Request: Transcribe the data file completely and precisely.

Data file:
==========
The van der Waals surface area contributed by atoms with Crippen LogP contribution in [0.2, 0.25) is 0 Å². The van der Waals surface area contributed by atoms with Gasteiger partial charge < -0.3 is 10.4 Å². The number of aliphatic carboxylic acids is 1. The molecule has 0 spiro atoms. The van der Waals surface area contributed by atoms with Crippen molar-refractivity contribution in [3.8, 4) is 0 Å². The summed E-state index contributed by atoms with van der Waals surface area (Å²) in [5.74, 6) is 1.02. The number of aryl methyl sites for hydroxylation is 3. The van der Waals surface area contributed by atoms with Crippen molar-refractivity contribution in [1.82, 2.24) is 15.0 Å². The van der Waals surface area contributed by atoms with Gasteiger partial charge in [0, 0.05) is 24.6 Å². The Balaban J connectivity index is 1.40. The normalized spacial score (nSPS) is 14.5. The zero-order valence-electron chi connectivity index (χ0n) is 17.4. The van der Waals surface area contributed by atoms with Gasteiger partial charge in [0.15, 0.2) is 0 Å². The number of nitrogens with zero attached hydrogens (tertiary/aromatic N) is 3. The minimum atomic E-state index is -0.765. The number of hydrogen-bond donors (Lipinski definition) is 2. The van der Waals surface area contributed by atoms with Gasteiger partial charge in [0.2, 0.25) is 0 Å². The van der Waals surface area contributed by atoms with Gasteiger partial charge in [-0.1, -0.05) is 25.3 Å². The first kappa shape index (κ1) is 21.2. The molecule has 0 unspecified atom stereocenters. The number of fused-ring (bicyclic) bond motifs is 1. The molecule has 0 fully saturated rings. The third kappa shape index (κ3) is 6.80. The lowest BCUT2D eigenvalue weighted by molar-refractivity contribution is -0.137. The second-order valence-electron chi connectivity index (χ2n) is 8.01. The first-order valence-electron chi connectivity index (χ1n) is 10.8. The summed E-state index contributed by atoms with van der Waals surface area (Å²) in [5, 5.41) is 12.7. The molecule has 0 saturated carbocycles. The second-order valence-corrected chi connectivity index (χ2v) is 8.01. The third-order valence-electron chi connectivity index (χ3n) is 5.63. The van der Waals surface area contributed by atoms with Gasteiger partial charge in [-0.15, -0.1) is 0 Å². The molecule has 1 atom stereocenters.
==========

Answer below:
The van der Waals surface area contributed by atoms with Crippen LogP contribution in [0.2, 0.25) is 0 Å². The van der Waals surface area contributed by atoms with Gasteiger partial charge < -0.3 is 10.4 Å². The number of aliphatic carboxylic acids is 1. The molecule has 0 spiro atoms. The van der Waals surface area contributed by atoms with Crippen molar-refractivity contribution in [3.8, 4) is 0 Å². The summed E-state index contributed by atoms with van der Waals surface area (Å²) in [5.74, 6) is 1.02. The number of aryl methyl sites for hydroxylation is 3. The van der Waals surface area contributed by atoms with Crippen molar-refractivity contribution in [1.82, 2.24) is 15.0 Å². The van der Waals surface area contributed by atoms with Gasteiger partial charge in [0, 0.05) is 24.6 Å². The Balaban J connectivity index is 1.40. The normalized spacial score (nSPS) is 14.5. The zero-order valence-electron chi connectivity index (χ0n) is 17.4. The van der Waals surface area contributed by atoms with Gasteiger partial charge in [0.15, 0.2) is 0 Å². The number of nitrogens with zero attached hydrogens (tertiary/aromatic N) is 3. The minimum atomic E-state index is -0.765. The number of hydrogen-bond donors (Lipinski definition) is 2. The van der Waals surface area contributed by atoms with Gasteiger partial charge in [0.2, 0.25) is 0 Å². The van der Waals surface area contributed by atoms with Gasteiger partial charge in [-0.1, -0.05) is 25.3 Å². The first kappa shape index (κ1) is 21.2. The molecule has 0 unspecified atom stereocenters. The number of fused-ring (bicyclic) bond motifs is 1. The molecule has 0 fully saturated rings. The third kappa shape index (κ3) is 6.80. The lowest BCUT2D eigenvalue weighted by molar-refractivity contribution is -0.137. The second-order valence-electron chi connectivity index (χ2n) is 8.01. The first-order valence-electron chi connectivity index (χ1n) is 10.8. The summed E-state index contributed by atoms with van der Waals surface area (Å²) in [5, 5.41) is 12.7. The molecule has 0 saturated carbocycles. The second-order valence-corrected chi connectivity index (χ2v) is 8.01. The third-order valence-electron chi connectivity index (χ3n) is 5.63. The van der Waals surface area contributed by atoms with Gasteiger partial charge in [-0.15, -0.1) is 0 Å². The molecule has 1 atom stereocenters.